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Making policymakers more gender aware: experiences and reflections from the women's budget group in the United Kingdom

Himmelweit, Susan (2005). Making policymakers more gender aware: experiences and reflections from the women's budget group in the United Kingdom. Journal of Women, Politics & Policy, 27(1 & 2) pp. 109–121.

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The UK Women's Budget Group (WBG) is a think tank focusing on the gender implications of economic policy that attempts to influence UK government policy to be more gender aware and adopt policies that decrease gender inequality. The WBG has had the overarching aim of encouraging the government to take account of gender in policy formation and to monitor and hold itself accountable for the gender effects of its policies. At the same time the WBG has advised the government on the gender effects of particular policies and proposed modifications to make policies more supportive of (or less harmful to) women, and poor women in particular. Such advice has covered a number of areas, including fiscal policy, tax credits, income support, financial support for children, childcare policy, maternity and parental leave, work-life balance policies, pensions, pay equity, training and productivity, the use of indicators and the collection of government statistics. While the government has been keen to acknowledge the WBG's influence on certain policies, in other areas the WBG has had no discernible effect on policy. This analysis focuses on several common gender issues, including taking account of gendered life-courses, intra- as well as inter-household gender inequalities, valuing and remunerating care and accounting for unpaid work, to assess the WBG's impact and possible reasons for success or failure.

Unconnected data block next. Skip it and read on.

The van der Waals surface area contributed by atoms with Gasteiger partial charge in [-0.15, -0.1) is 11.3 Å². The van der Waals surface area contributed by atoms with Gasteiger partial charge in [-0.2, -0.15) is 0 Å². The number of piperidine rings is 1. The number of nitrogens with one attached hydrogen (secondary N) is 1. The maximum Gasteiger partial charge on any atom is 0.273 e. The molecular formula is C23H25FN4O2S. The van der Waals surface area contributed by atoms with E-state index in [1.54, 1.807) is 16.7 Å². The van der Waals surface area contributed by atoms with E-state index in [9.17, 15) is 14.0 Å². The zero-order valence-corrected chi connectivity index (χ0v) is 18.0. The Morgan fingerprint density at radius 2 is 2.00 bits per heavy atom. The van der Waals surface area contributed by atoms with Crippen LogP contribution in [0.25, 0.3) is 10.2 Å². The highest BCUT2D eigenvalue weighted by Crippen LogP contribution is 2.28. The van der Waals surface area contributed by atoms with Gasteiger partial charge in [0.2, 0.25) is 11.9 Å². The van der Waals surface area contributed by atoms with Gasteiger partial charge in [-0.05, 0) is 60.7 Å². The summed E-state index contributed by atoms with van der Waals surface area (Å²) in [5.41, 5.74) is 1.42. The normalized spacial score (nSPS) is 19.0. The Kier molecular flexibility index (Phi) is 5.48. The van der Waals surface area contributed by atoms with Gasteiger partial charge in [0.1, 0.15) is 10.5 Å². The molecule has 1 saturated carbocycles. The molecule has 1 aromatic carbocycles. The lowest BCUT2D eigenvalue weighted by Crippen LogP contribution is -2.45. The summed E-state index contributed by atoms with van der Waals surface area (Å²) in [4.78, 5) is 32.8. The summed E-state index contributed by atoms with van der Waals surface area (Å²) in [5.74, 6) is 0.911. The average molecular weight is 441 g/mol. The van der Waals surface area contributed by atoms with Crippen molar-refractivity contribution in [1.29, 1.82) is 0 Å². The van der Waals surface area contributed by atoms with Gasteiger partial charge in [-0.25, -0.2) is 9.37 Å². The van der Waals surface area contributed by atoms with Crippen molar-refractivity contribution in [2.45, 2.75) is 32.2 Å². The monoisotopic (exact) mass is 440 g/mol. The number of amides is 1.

Item Type: Journal Item
Keywords: children; welfare; tax policy; United Kingdom; intra-household allocation; care work
Academic Unit/School: Faculty of Arts and Social Sciences (FASS) > Politics, Philosophy, Economics, Development, Geography
Faculty of Arts and Social Sciences (FASS)
Research Group: Innovation, Knowledge & Development research centre (IKD)
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Item ID: 17397
Depositing User: Users 4807 not found.
Date Deposited: 04 Aug 2009 14:18
Last Modified: 19 Dec 2017 09:50
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